With each passing day, it seems, smoking pot becomes less and less stigmatized in our society.
In a much-buzzed-about piece in The New Yorker this week, President Obama suggested making pot legal in large part to correct the vast inequities that minorities face in terms of cannabis-related arrests and imprisonment. Besides, said the president, who was known to smoke his fair share of weed back in the day, “I don’t think it is more dangerous than alcohol” for the individual user.
Even the straight-laced Bill Gates recently announced his support of legalization. And this year’s Super Bowl has been dubbed the “Super Doobie Bowl,” a reference to the fact that the teams vying for the NFL championship, the Denver Broncos and Seattle Seahawks, hail from the two states that have legalized marijuana for recreational use. Mainstream websites are circulating marijuana-laced game-day snack recipes. It won’t be long before Martha Stewart comes up with her own pot-brownie concoction.
With all of this hanging in the air, it’s obvious we parents should be talking to our kids about smoking dope. But what are we supposed to tell them when it’s clear that “just say no,” isn’t going to cut it?
After consulting with two researchers from Northwestern University’s Feinberg School of Medicine, I now know what I’m going to tell my own 16-year-old: Not so fast, buddy. Your brain simply isn’t ready for you to start using pot.
“Adolescence is a sensitive time for brain development,” says Matthew J. Smith, a research assistant professor of psychiatry and behavioral sciences. “If a teen introduces the abuse of marijuana at that point in their life, it could have consequences for their ability to problem solve, for their memory and for critical thinking in general.”
Unfortunately, this crucial message is getting lost in the pro-legalization fervor. Use of pot among adolescents, which had declined from the late 1990s through the mid-to-late 2000s, is again on the rise, according to the National Institute on Drug Abuse. One likely reason: “The percentage of high-schoolers who see great risk from being regular marijuana users has dropped,” over time the agency points out.
That perception, however, is all wrong. In a study published last month, Smith and his colleagues found that teens who smoked a lot of pot had abnormal changes in their brain structures related to working memory—a predictor of weak academic performance and impaired everyday functioning—and that they did poorly on memory-related tasks.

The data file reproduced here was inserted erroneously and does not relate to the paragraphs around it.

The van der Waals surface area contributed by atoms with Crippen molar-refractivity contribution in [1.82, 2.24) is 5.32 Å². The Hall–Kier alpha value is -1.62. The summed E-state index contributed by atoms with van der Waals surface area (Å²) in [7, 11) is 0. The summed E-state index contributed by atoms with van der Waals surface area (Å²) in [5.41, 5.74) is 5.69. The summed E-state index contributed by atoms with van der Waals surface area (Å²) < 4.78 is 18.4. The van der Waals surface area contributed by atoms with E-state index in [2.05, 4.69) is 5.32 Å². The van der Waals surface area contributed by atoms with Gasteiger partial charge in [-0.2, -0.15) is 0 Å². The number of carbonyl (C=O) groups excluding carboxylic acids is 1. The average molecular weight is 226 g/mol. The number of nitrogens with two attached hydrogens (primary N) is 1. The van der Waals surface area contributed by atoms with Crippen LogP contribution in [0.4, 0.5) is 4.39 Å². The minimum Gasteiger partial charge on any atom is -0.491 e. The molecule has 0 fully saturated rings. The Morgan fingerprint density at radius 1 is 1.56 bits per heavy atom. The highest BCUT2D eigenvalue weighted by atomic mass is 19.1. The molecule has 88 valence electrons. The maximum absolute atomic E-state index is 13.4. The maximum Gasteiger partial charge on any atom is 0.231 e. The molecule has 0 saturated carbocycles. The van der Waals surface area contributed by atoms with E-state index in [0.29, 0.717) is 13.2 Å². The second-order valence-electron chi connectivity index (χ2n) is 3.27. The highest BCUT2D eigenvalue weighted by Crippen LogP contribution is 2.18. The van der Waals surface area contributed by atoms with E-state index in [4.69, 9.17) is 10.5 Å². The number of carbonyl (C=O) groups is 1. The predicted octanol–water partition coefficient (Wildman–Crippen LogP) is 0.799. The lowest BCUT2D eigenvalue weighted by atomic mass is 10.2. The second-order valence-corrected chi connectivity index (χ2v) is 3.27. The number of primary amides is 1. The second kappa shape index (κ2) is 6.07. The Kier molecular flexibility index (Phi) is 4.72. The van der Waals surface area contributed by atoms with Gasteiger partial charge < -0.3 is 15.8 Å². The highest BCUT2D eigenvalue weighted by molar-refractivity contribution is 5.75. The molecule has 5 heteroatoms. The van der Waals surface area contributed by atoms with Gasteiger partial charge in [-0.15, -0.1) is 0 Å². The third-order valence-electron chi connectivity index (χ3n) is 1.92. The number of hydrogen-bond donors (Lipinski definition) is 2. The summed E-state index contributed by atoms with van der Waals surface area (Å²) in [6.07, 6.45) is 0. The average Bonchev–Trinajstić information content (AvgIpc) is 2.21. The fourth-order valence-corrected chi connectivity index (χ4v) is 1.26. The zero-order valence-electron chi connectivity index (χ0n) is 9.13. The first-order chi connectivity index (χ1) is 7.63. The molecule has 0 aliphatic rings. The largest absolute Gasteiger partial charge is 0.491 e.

While the study focused on heavy marijuana users—specifically, those who indulged daily for about three years—one of its most crucial findings related not to the amount of pot an adolescent smoked, but when he or she started: The earlier the drug was taken up, the worse the effects on the brain.
“Marijuana is the ideal compound to screw up everything for a kid,” says Hans Breiter, a professor of psychiatry and behavioral sciences at Northwestern University’s Feinberg School of Medicine, and a senior author of the study. “If you’re an athlete, a chess player, a debater or an artist, you need working memory, and marijuana hurts the brain circuitry.”
Breiter, who himself has four children 11 to 21, adds: “The more I study marijuana, the more I wonder if we should have legislation banning the use of it for everyone under 30.”
The study, which appeared in the journal Schizophrenia Bulletin, sought to distinguish the effects of daily marijuana use on the adolescent brain from the effects of schizophrenia on the deep regions of the brain that are necessary for working memory.
Although the researchers were not equating pot smokers with those suffering from schizophrenia—a chronic, disabling brain disorder—they did find parallels in one respect. “Schizophrenia is a very disruptive illness on working memory, and using marijuana produced many similar effects to schizophrenia,” Breiter says.
The scientists noted that these effects were still apparent two years after their subjects had stopped using marijuana, but more research will be needed to determine whether the neurological abnormalities in heavy teen pot smokers are permanent.
In the end, you can’t blame kids if they’ve come to believe that smoking pot is not that big a deal. The cultural cues are very strong. President Obama said he tries to fight against this by telling his own two teenage daughters: “It’s a bad idea, a waste of time, not very healthy.”
But I think that parents have an opportunity—and an obligation—to be even more pointed with our children by saying to them: “If you’re tempted to smoke pot, please hold off as long as you possibly can. Your beautiful brain is still developing.”